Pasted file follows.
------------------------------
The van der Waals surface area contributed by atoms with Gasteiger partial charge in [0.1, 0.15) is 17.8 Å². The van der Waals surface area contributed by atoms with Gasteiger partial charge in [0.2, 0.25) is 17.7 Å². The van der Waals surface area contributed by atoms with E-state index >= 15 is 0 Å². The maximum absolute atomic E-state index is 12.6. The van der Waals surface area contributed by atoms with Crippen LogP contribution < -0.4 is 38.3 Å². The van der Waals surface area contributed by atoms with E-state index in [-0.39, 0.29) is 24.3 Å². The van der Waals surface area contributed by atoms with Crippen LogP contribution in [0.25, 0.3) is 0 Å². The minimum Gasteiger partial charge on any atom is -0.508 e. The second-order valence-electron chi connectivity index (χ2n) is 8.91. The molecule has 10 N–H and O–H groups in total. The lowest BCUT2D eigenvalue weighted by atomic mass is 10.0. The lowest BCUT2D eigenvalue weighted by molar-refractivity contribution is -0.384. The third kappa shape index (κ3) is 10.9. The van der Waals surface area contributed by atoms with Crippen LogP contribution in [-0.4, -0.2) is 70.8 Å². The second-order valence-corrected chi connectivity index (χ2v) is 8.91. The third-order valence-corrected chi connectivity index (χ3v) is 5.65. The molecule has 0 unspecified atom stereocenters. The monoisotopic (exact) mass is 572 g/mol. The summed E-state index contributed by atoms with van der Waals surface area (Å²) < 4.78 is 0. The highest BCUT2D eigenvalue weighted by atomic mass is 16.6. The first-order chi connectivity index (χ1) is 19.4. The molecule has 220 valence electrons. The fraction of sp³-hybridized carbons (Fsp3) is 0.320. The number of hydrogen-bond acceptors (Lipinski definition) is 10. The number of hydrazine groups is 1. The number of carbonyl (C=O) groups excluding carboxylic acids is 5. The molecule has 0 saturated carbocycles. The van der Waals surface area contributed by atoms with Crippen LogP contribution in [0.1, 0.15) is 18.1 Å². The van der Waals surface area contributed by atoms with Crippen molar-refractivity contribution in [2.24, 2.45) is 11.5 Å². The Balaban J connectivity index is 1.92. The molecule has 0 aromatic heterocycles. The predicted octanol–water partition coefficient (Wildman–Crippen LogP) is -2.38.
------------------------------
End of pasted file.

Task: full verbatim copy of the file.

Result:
The van der Waals surface area contributed by atoms with Gasteiger partial charge in [0.1, 0.15) is 17.8 Å². The van der Waals surface area contributed by atoms with Gasteiger partial charge in [0.2, 0.25) is 17.7 Å². The van der Waals surface area contributed by atoms with E-state index >= 15 is 0 Å². The maximum absolute atomic E-state index is 12.6. The van der Waals surface area contributed by atoms with Crippen LogP contribution < -0.4 is 38.3 Å². The van der Waals surface area contributed by atoms with E-state index in [-0.39, 0.29) is 24.3 Å². The van der Waals surface area contributed by atoms with Crippen LogP contribution in [0.25, 0.3) is 0 Å². The minimum Gasteiger partial charge on any atom is -0.508 e. The second-order valence-electron chi connectivity index (χ2n) is 8.91. The molecule has 10 N–H and O–H groups in total. The lowest BCUT2D eigenvalue weighted by atomic mass is 10.0. The lowest BCUT2D eigenvalue weighted by molar-refractivity contribution is -0.384. The third kappa shape index (κ3) is 10.9. The van der Waals surface area contributed by atoms with Crippen LogP contribution in [-0.4, -0.2) is 70.8 Å². The second-order valence-corrected chi connectivity index (χ2v) is 8.91. The third-order valence-corrected chi connectivity index (χ3v) is 5.65. The molecule has 0 unspecified atom stereocenters. The monoisotopic (exact) mass is 572 g/mol. The summed E-state index contributed by atoms with van der Waals surface area (Å²) < 4.78 is 0. The highest BCUT2D eigenvalue weighted by atomic mass is 16.6. The first-order chi connectivity index (χ1) is 19.4. The molecule has 220 valence electrons. The fraction of sp³-hybridized carbons (Fsp3) is 0.320. The number of hydrogen-bond acceptors (Lipinski definition) is 10. The number of hydrazine groups is 1. The number of carbonyl (C=O) groups excluding carboxylic acids is 5. The molecule has 0 saturated carbocycles. The van der Waals surface area contributed by atoms with Crippen LogP contribution in [0.1, 0.15) is 18.1 Å². The van der Waals surface area contributed by atoms with Crippen molar-refractivity contribution in [2.24, 2.45) is 11.5 Å². The Balaban J connectivity index is 1.92. The molecule has 0 aromatic heterocycles. The predicted octanol–water partition coefficient (Wildman–Crippen LogP) is -2.38.